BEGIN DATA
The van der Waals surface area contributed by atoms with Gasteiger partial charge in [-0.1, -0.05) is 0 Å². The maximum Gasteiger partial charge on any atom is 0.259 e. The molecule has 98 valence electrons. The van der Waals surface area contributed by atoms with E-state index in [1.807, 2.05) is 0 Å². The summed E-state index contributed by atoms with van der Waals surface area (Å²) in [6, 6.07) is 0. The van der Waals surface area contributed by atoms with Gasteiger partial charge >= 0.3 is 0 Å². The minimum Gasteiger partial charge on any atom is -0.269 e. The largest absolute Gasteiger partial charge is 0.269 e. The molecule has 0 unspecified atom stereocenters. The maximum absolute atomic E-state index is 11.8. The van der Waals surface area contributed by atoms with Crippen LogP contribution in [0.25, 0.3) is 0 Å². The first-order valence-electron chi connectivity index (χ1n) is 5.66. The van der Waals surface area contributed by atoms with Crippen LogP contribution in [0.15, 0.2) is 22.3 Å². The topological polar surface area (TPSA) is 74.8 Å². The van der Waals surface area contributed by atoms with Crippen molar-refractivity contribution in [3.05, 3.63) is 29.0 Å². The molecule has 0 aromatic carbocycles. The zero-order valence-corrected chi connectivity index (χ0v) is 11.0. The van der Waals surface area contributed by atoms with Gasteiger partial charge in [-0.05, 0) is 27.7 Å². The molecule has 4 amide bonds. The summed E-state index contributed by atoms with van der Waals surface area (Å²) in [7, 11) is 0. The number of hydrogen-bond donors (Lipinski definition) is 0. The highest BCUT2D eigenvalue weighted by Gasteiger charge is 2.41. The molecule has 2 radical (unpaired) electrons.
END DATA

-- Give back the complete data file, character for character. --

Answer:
The van der Waals surface area contributed by atoms with Gasteiger partial charge in [-0.1, -0.05) is 0 Å². The maximum Gasteiger partial charge on any atom is 0.259 e. The molecule has 98 valence electrons. The van der Waals surface area contributed by atoms with E-state index in [1.807, 2.05) is 0 Å². The summed E-state index contributed by atoms with van der Waals surface area (Å²) in [6, 6.07) is 0. The van der Waals surface area contributed by atoms with Gasteiger partial charge >= 0.3 is 0 Å². The minimum Gasteiger partial charge on any atom is -0.269 e. The largest absolute Gasteiger partial charge is 0.269 e. The molecule has 0 unspecified atom stereocenters. The maximum absolute atomic E-state index is 11.8. The van der Waals surface area contributed by atoms with Crippen LogP contribution in [0.25, 0.3) is 0 Å². The first-order valence-electron chi connectivity index (χ1n) is 5.66. The van der Waals surface area contributed by atoms with Crippen LogP contribution in [0.15, 0.2) is 22.3 Å². The topological polar surface area (TPSA) is 74.8 Å². The van der Waals surface area contributed by atoms with Crippen molar-refractivity contribution in [3.05, 3.63) is 29.0 Å². The molecule has 0 aromatic carbocycles. The zero-order valence-corrected chi connectivity index (χ0v) is 11.0. The van der Waals surface area contributed by atoms with Gasteiger partial charge in [-0.05, 0) is 27.7 Å². The molecule has 4 amide bonds. The summed E-state index contributed by atoms with van der Waals surface area (Å²) in [7, 11) is 0. The number of hydrogen-bond donors (Lipinski definition) is 0. The highest BCUT2D eigenvalue weighted by Gasteiger charge is 2.41. The molecule has 2 radical (unpaired) electrons.